For Pete's Sake

Fans stunned by Ben and Julianna Zobrist divorce news offer prayers and support

Eureka, Ill., home of Ben Zobrist’s back yard Whiffle ball field & some Royals fans

The Star's Vahe Gregorian visited Eureka, Ill., home of Royals second baseman Ben Zobrist, and saw his first Royals jersey (from 1985), the backyard where Ben built a Whiffle ball field and the place he played high school baseball.
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The Star's Vahe Gregorian visited Eureka, Ill., home of Royals second baseman Ben Zobrist, and saw his first Royals jersey (from 1985), the backyard where Ben built a Whiffle ball field and the place he played high school baseball.

For the Zobrists, balancing Ben’s hectic schedule as major-league baseball player and Julianna’s musical career wasn’t easy, particularly as parents to three children.

They talked publicly about how they prioritized their marriage.

“When Ben was first drafted into the minor leagues … he called me and he said, if I’m going to do this thing, then we’re going to do this together,” Julianna told NPR in 2017. “It’s not going to be a me thing. It’s going to be a we thing. And so we decided on that day to never spend any longer than six days apart.

“It’s not a magic number. It’s not like the golden ticket to a perfect marriage,” she added. “But for us, it was a starting point. It was, all right, we’ve got to draw the line in the sand somewhere, and a week just felt too long. And every single spring, we sit down for about four to eight hours with our teams. … I get one of those massive calendars and we literally go through and write down every city that we’re going to be in. We write in date nights. We write in family date days.”

News surfaced this week that on Monday, Julianna filed for divorce and Ben filed for legal separation.

Ben Zobrist spent some of his formative years living with his parents and siblings in Belton. He’d never been to a major-league game until he visited Kauffman Stadium for the first time in the early 1980s.

Though he spent just three months with the Royals, he and his family quickly became fan favorites in Kansas City. She sang the national anthem before Royals games at Kauffman Stadium and previously for the Tampa Bay Rays, where Zobrist played for nine years. Julianna gave birth to a daughter not long after the Royals won the 2015 World Series, and the couple named her Blaise Royal.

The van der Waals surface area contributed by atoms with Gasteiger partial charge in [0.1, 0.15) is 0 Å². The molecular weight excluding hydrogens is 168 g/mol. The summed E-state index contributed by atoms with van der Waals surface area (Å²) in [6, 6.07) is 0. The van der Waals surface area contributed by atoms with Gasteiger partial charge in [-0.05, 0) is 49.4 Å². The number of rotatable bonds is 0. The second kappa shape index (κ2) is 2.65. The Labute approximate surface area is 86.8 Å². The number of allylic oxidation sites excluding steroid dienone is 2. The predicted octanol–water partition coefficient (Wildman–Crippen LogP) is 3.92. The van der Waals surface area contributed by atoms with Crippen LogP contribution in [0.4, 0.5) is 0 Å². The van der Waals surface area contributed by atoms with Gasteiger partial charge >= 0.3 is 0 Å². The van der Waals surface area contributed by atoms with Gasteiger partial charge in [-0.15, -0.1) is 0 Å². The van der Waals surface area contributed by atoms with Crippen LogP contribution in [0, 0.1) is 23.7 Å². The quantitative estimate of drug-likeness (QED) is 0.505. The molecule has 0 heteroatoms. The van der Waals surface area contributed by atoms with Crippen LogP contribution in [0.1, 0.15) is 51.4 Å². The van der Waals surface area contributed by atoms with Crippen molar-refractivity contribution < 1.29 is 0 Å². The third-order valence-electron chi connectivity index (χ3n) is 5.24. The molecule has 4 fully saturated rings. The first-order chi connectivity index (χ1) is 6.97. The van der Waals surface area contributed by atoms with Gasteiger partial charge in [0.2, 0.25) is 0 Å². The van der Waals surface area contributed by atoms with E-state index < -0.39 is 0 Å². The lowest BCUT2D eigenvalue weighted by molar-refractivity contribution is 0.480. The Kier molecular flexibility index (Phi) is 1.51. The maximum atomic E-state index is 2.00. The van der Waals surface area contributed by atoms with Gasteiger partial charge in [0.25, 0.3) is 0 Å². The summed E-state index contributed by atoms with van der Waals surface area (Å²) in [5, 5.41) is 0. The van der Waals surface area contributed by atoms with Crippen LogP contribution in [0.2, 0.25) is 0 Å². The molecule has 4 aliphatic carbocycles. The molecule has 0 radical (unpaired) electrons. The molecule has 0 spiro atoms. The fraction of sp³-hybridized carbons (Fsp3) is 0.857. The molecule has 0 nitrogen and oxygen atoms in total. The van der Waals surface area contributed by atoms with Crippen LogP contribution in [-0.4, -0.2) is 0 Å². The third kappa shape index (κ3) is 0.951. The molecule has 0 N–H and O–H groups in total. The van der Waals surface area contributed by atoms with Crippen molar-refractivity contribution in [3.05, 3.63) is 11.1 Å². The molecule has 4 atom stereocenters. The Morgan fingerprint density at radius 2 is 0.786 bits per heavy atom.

After Zobrist signed with the Chicago Cubs after the 2015 season, Julianna posted a heartwarming farewell letter to Kansas City on social media: “Thank you for loving our family and embracing us in a most genuine and surprising way. You are an unforgettable and unique city of people. We are honored to have you as part of our family story. With love, Jules (for Ben, Zion, Kruse and Blaise ROYAL too).”

In 2016, the Cubs won its first World Series in 108 years and Zobrist was named the World Series MVP.

In June 2017, Parade magazine called the Zobrists an “All-American family,” and recounted how the two met and how Julianna “prayed that God would either put this guy in my life or shut that door.”

When Ben wore his Cubs uniform and was photographed riding a bicycle to Wrigley Field in September, it seemed that the Zobrists — who also talked openly about their faith — were living an idyllic life.

So fans in Kansas City (as well as Tampa Bay and Chicago) were stunned and saddened by this week’s news that the couple appear to be separating after 14 years of marriage. Zobrist been on a personal leave of absence since May 8.

Here is a sampling of what fans were saying:

From @Lilrich92: “I pray for the Zobrist family during this time … divorce is never easy. They always seemed so happy but I guess you never truly knows what goes on behind closed doors.”

From @TravisZurawski: “Ben Zobrist I’m praying for you and your children. I pray things will get better for you and your children. Gods love and blessings brother.”

From @IA_Cub: “Damn sad news about Ben Zobrist and his wife. They were always like the model couple in baseball.”

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From covering the World Series to the World Cup, Pete has done a little bit of everything since joining The Star in 1997. He writes about baseball and has a quirky blog that augments The Star’s coverage of area teams.

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